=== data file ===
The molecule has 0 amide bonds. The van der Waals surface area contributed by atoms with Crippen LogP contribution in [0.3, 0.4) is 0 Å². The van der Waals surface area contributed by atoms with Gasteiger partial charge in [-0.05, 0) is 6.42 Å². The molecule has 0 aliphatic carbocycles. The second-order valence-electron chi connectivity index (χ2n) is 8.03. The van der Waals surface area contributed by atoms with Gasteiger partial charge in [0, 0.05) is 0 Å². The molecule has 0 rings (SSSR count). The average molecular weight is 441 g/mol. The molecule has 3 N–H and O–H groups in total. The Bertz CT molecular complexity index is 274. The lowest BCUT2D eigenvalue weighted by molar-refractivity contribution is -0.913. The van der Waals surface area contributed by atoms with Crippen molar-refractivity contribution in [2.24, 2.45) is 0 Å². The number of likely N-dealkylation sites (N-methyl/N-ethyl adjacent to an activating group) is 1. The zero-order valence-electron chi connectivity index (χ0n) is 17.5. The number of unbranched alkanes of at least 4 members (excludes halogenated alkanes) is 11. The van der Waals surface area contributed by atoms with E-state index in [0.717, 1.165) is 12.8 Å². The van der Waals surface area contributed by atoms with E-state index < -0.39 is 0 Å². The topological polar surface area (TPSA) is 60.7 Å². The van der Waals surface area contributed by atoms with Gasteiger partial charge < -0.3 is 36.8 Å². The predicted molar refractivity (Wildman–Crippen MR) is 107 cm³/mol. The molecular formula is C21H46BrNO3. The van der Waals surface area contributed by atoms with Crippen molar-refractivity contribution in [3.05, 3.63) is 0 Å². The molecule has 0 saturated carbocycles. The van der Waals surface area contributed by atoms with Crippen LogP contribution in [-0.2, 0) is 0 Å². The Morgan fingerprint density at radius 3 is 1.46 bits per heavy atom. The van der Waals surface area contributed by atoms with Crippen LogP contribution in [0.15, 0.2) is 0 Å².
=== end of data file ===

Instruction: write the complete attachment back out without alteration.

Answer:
The molecule has 0 amide bonds. The van der Waals surface area contributed by atoms with Crippen LogP contribution in [0.3, 0.4) is 0 Å². The van der Waals surface area contributed by atoms with Gasteiger partial charge in [-0.05, 0) is 6.42 Å². The molecule has 0 aliphatic carbocycles. The second-order valence-electron chi connectivity index (χ2n) is 8.03. The van der Waals surface area contributed by atoms with Gasteiger partial charge in [0, 0.05) is 0 Å². The molecule has 0 rings (SSSR count). The average molecular weight is 441 g/mol. The molecule has 3 N–H and O–H groups in total. The Bertz CT molecular complexity index is 274. The lowest BCUT2D eigenvalue weighted by molar-refractivity contribution is -0.913. The van der Waals surface area contributed by atoms with Crippen molar-refractivity contribution in [2.24, 2.45) is 0 Å². The number of likely N-dealkylation sites (N-methyl/N-ethyl adjacent to an activating group) is 1. The zero-order valence-electron chi connectivity index (χ0n) is 17.5. The number of unbranched alkanes of at least 4 members (excludes halogenated alkanes) is 11. The van der Waals surface area contributed by atoms with E-state index in [0.717, 1.165) is 12.8 Å². The van der Waals surface area contributed by atoms with E-state index < -0.39 is 0 Å². The topological polar surface area (TPSA) is 60.7 Å². The van der Waals surface area contributed by atoms with Gasteiger partial charge < -0.3 is 36.8 Å². The predicted molar refractivity (Wildman–Crippen MR) is 107 cm³/mol. The molecular formula is C21H46BrNO3. The van der Waals surface area contributed by atoms with Crippen molar-refractivity contribution in [3.05, 3.63) is 0 Å². The molecule has 0 saturated carbocycles. The van der Waals surface area contributed by atoms with Crippen LogP contribution in [-0.2, 0) is 0 Å². The Morgan fingerprint density at radius 3 is 1.46 bits per heavy atom. The van der Waals surface area contributed by atoms with Crippen LogP contribution in [0.15, 0.2) is 0 Å².